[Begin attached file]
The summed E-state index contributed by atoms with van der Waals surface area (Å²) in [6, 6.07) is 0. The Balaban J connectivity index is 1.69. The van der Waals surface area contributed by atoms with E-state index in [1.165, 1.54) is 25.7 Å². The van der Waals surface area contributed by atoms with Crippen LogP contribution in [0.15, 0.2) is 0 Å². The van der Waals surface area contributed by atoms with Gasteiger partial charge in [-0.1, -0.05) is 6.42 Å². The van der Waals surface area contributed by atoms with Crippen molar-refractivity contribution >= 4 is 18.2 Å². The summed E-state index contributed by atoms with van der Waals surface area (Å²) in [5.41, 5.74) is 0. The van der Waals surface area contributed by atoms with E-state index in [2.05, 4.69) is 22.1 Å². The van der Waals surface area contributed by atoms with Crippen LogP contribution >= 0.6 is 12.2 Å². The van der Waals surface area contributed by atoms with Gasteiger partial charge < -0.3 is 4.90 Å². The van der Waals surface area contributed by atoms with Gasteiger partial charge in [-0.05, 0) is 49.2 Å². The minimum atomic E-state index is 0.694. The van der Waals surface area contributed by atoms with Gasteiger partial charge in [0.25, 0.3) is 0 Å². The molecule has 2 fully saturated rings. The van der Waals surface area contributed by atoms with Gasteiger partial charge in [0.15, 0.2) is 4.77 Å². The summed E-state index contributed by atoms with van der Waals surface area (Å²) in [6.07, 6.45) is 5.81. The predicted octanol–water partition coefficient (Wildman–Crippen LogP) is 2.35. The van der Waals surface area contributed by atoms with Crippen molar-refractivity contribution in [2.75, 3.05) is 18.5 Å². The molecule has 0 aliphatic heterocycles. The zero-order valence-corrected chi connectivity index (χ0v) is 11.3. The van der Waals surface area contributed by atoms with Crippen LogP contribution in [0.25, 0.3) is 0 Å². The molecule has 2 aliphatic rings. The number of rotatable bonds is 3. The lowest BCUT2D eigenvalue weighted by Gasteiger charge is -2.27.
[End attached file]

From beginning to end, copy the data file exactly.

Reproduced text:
The summed E-state index contributed by atoms with van der Waals surface area (Å²) in [6, 6.07) is 0. The Balaban J connectivity index is 1.69. The van der Waals surface area contributed by atoms with E-state index in [1.165, 1.54) is 25.7 Å². The van der Waals surface area contributed by atoms with Crippen LogP contribution in [0.15, 0.2) is 0 Å². The van der Waals surface area contributed by atoms with Gasteiger partial charge in [-0.1, -0.05) is 6.42 Å². The van der Waals surface area contributed by atoms with Crippen molar-refractivity contribution >= 4 is 18.2 Å². The summed E-state index contributed by atoms with van der Waals surface area (Å²) in [5.41, 5.74) is 0. The van der Waals surface area contributed by atoms with E-state index in [2.05, 4.69) is 22.1 Å². The van der Waals surface area contributed by atoms with Crippen LogP contribution >= 0.6 is 12.2 Å². The van der Waals surface area contributed by atoms with Gasteiger partial charge < -0.3 is 4.90 Å². The van der Waals surface area contributed by atoms with Gasteiger partial charge in [-0.05, 0) is 49.2 Å². The minimum atomic E-state index is 0.694. The van der Waals surface area contributed by atoms with Gasteiger partial charge in [0.25, 0.3) is 0 Å². The molecule has 2 fully saturated rings. The van der Waals surface area contributed by atoms with Gasteiger partial charge in [0.15, 0.2) is 4.77 Å². The summed E-state index contributed by atoms with van der Waals surface area (Å²) in [6.07, 6.45) is 5.81. The predicted octanol–water partition coefficient (Wildman–Crippen LogP) is 2.35. The van der Waals surface area contributed by atoms with Crippen molar-refractivity contribution in [2.75, 3.05) is 18.5 Å². The molecule has 0 aliphatic heterocycles. The zero-order valence-corrected chi connectivity index (χ0v) is 11.3. The van der Waals surface area contributed by atoms with Crippen LogP contribution in [0.25, 0.3) is 0 Å². The molecule has 2 aliphatic rings. The number of rotatable bonds is 3. The lowest BCUT2D eigenvalue weighted by Gasteiger charge is -2.27.